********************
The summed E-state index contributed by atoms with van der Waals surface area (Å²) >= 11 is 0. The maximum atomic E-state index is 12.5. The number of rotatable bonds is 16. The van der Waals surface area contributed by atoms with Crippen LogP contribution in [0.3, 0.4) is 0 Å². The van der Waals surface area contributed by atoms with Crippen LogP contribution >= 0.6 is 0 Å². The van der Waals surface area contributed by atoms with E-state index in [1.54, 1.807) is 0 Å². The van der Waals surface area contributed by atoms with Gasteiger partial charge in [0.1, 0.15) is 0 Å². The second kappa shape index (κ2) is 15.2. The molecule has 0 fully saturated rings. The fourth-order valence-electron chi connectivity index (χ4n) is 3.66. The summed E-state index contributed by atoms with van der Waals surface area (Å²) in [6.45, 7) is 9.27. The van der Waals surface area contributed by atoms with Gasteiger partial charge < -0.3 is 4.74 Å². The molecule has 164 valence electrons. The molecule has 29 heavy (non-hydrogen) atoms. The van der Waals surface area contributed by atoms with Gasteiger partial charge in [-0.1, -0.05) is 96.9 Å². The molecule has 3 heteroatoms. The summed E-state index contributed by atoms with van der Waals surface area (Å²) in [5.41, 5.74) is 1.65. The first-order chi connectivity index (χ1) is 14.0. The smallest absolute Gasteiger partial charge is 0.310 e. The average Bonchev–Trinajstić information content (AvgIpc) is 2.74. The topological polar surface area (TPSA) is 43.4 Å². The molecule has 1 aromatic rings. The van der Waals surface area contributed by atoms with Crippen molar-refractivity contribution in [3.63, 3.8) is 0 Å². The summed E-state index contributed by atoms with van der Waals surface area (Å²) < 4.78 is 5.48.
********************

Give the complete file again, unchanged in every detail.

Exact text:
The summed E-state index contributed by atoms with van der Waals surface area (Å²) >= 11 is 0. The maximum atomic E-state index is 12.5. The number of rotatable bonds is 16. The van der Waals surface area contributed by atoms with Crippen LogP contribution in [0.3, 0.4) is 0 Å². The van der Waals surface area contributed by atoms with Crippen LogP contribution >= 0.6 is 0 Å². The van der Waals surface area contributed by atoms with E-state index in [1.54, 1.807) is 0 Å². The van der Waals surface area contributed by atoms with Gasteiger partial charge in [0.1, 0.15) is 0 Å². The second kappa shape index (κ2) is 15.2. The molecule has 0 fully saturated rings. The fourth-order valence-electron chi connectivity index (χ4n) is 3.66. The summed E-state index contributed by atoms with van der Waals surface area (Å²) in [6.45, 7) is 9.27. The van der Waals surface area contributed by atoms with Gasteiger partial charge < -0.3 is 4.74 Å². The molecule has 164 valence electrons. The molecule has 29 heavy (non-hydrogen) atoms. The van der Waals surface area contributed by atoms with Gasteiger partial charge in [-0.1, -0.05) is 96.9 Å². The molecule has 3 heteroatoms. The summed E-state index contributed by atoms with van der Waals surface area (Å²) in [5.41, 5.74) is 1.65. The first-order chi connectivity index (χ1) is 14.0. The smallest absolute Gasteiger partial charge is 0.310 e. The average Bonchev–Trinajstić information content (AvgIpc) is 2.74. The topological polar surface area (TPSA) is 43.4 Å². The molecule has 1 aromatic rings. The van der Waals surface area contributed by atoms with Crippen molar-refractivity contribution in [3.63, 3.8) is 0 Å². The summed E-state index contributed by atoms with van der Waals surface area (Å²) < 4.78 is 5.48.